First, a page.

Onagers are known to inhabit mountain steppes, semi-desert or desert plains from Mongolia to Saudi Arabia and as far north as southern Russia and Kazakhstan. Some also inhabit northwestern India and Tibet. They have been reintroduced in Mongolia and Iran. However, this particular subspecies is found in Iran’s semi-desert habitat. These barren deserts are a harsh environment and receive very little rainfall each year. The Persian onager’ s population is estimated to be between 600 and 700 individuals living in two protected habitats in Iran. The largest population of Persian onagers is found in Turan National Park in Semnan.
The onager has strong senses, including an extremely keen sense of smell. Like other members of the horse family, onagers have vocal, tactile and chemical communication. In addition, visual signals may be important.
Onagers are herbivores that feed on the scarce plant life in the desert. Foods include grasses, bushes, herbs and foliage. Onagers receive most of their water from their food. However, due to the harsh conditions that the desert presents, onagers must stay within 12 miles (20 kilometers) of a water source. Grazing time for onagers is usually during the cooler parts of the day, such as morning and evening.
Asiatic wild asses are known for two breeding behaviors. In the first, females pass through male-dominated territory during mating season. The males that keep the best territory are the most dominant. In the second behavior, one dominant male guards a harem of females with which he breeds. These differences in breeding behaviors may change across subspecies or could be due to other factors, such as climate change and habitat loss that would result in altered behavior. Little is known about the differences between the subspecies of Asiatic wild ass, but onagers are thought to be polygynous. During mating season in mid-June, stallions fight each other for mating rights.
Females have a short estrus period of 3 to 5 days. Gestation length is approximately 365 to 368 days; mares leave the herd to give birth in a safe place. A single foal is born and is able to run shortly after birth. The mare and foal will quickly join the herd where the mother then ensures the foal's safety for two years.
Young onagers become independent around two years of age. Females are sexually mature around the age of 2, but males mature about a year later. Onagers are seasonal breeders, breeding every other year. Most births occur between April and Sept. in managed populations in North America. However, foals can be born at any time of the year. In the wild, foals have a 50 percent survival rate, whereas females born in managed populations have a 24 percent and males a 38 percent chance of survival.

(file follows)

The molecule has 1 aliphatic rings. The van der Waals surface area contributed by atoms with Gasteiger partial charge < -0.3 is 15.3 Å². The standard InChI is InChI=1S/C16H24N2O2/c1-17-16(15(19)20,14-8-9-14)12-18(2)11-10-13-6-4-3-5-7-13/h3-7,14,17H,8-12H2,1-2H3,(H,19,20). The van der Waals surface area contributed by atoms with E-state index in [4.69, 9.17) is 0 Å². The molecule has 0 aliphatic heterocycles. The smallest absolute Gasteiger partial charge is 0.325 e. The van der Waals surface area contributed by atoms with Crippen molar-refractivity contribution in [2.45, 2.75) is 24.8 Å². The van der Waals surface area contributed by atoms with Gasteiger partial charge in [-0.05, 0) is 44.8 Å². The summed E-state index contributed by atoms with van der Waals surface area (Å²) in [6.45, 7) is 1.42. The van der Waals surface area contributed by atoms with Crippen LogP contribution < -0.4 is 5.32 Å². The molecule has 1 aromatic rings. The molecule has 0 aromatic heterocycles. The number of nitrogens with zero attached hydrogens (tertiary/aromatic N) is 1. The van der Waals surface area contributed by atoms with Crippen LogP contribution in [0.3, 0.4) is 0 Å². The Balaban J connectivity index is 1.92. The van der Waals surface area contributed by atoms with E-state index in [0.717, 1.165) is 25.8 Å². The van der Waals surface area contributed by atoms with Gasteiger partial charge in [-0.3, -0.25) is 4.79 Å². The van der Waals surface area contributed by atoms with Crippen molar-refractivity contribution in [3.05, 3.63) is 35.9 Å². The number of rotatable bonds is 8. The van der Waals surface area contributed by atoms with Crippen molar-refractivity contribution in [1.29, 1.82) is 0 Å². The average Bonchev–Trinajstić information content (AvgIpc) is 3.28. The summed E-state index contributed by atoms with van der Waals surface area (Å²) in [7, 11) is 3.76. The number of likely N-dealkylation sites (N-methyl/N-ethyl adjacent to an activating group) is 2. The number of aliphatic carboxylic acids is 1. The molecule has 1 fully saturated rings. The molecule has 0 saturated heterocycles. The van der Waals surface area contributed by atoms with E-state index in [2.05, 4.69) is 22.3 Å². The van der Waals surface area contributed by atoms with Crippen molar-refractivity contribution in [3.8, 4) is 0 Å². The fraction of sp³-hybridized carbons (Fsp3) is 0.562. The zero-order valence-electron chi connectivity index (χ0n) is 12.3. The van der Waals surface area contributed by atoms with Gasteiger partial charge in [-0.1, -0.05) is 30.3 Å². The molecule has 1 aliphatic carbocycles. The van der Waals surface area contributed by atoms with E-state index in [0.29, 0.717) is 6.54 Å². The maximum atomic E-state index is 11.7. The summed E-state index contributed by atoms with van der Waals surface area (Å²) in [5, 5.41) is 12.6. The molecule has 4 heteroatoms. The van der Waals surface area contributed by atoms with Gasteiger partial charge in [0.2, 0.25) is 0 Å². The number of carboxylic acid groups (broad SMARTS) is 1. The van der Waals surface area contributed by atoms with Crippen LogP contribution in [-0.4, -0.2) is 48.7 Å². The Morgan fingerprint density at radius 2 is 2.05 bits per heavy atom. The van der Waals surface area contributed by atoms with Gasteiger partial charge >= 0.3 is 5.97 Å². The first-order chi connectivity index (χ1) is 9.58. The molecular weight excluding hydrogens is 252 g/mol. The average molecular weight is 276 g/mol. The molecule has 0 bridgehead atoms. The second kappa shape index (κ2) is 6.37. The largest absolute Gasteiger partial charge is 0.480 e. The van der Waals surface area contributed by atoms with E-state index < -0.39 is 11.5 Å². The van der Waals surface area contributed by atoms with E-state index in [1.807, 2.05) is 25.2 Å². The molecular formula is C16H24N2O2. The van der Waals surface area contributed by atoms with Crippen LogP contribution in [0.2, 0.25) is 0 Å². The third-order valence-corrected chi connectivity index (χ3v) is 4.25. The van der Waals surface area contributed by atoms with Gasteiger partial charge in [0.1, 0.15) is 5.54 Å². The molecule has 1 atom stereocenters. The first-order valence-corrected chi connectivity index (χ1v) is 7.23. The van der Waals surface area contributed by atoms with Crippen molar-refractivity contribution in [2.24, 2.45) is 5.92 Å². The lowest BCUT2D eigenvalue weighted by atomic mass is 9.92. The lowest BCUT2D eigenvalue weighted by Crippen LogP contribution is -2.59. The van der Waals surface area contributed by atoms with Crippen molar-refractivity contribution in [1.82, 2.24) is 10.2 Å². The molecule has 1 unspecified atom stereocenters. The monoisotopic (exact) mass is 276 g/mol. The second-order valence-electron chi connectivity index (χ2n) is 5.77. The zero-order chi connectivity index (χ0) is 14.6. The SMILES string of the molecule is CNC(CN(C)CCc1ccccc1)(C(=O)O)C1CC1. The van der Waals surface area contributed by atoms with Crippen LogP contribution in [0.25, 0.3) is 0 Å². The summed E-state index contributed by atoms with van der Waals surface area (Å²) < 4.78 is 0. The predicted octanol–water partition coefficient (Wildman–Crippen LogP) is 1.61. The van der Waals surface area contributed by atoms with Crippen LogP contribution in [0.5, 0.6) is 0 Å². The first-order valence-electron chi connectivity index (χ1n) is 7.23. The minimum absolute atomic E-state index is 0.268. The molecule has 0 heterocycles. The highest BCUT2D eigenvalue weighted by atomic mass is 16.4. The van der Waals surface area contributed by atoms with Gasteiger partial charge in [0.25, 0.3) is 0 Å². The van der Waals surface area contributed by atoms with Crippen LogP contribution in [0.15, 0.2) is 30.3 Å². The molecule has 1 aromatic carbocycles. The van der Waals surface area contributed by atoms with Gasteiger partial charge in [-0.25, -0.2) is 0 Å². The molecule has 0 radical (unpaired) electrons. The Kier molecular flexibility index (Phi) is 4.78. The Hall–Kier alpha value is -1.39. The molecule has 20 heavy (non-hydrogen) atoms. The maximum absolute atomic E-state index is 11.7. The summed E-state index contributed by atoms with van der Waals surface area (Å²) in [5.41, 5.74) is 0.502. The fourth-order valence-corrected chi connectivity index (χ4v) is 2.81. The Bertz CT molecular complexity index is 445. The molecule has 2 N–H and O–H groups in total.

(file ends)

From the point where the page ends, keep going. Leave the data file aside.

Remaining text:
The lifespan of an onager in the wild is undocumented but is reported to be approximately 40 years.
The Persian onager is assessed as endangered by the International Union for Conservation of Nature's Red List of Threatened Species. Even after the most recent reintroduction, there is still a population decline of at least 28 percent over the last three generations. In 2007, a census estimated a total of about 600 individuals living in two separate and genetically isolated populations in the small, geographically separated protected areas of Touran and Bahramgor. An additional five individuals were introduced into Saudi Arabia in 2003, but this managed population has not expanded since. The global managed population is fewer than 1,000 animals, including fewer than 30 in North American zoos. The rapid infrastructure development and the associated influx of people in large parts of the species range could quickly result in the re-emergence of old threats, such as increased competition with livestock for water and pasture or high poaching levels. Furthermore, if not carefully designed and mitigated, linear infrastructure, such as roads, railways and canals, are likely to result in high mortalities if onagers are impeded in their long-distance movements and become cut off from important resources or refuge areas.
Threats to Asiatic wild asses stem from illegal hunting for meat, hides and fat (which, like liver, is believed to have medicinal properties), competition with humans and livestock over water and pasture use, and crop depredation. Other threats are habitat loss as a result of human settlement and cultivation, overgrazing and degradation, and limited access to open water sources. The mere presence of people and their livestock at water points can limit or block access for wild asses.
Wild asses have become largely confined to semi-desert and desert areas with a high variability in water and pasture availability. To cope with this unpredictable environment and track the scarce resources available, wild asses must have access to large tracts of land. This is particularly true in times of weather extremes, when they need to outrun summer droughts or extreme winters. Although protected areas may provide important refuges, long-term conservation of wild asses will have to happen on the landscape scale. New planning tools are needed, like the “planning for a moving target” approach suggested for Saiga (Saiga tatarica) in Kazakhstan.
Small, isolated populations are demographically and genetically vulnerable and prone to extinction, particularly in habitats with frequent environmental extremes. Small and localized populations also have limited resilience to disease outbreaks or climate change.
Persian Onagers at the Smithsonian Conservation Biology Institute
The first-ever artificial insemination of stored sperm of any wild equid was with this species and resulted in two Persian onager foals at The Wilds, a conservation center in Ohio, in collaboration with experts from the Smithsonian Conservation Biology Institute (SCBI). Then, on September 7, 2011, a foal was born at SCBI. SCBI continues to partner with The Wilds to produce a large population of onagers.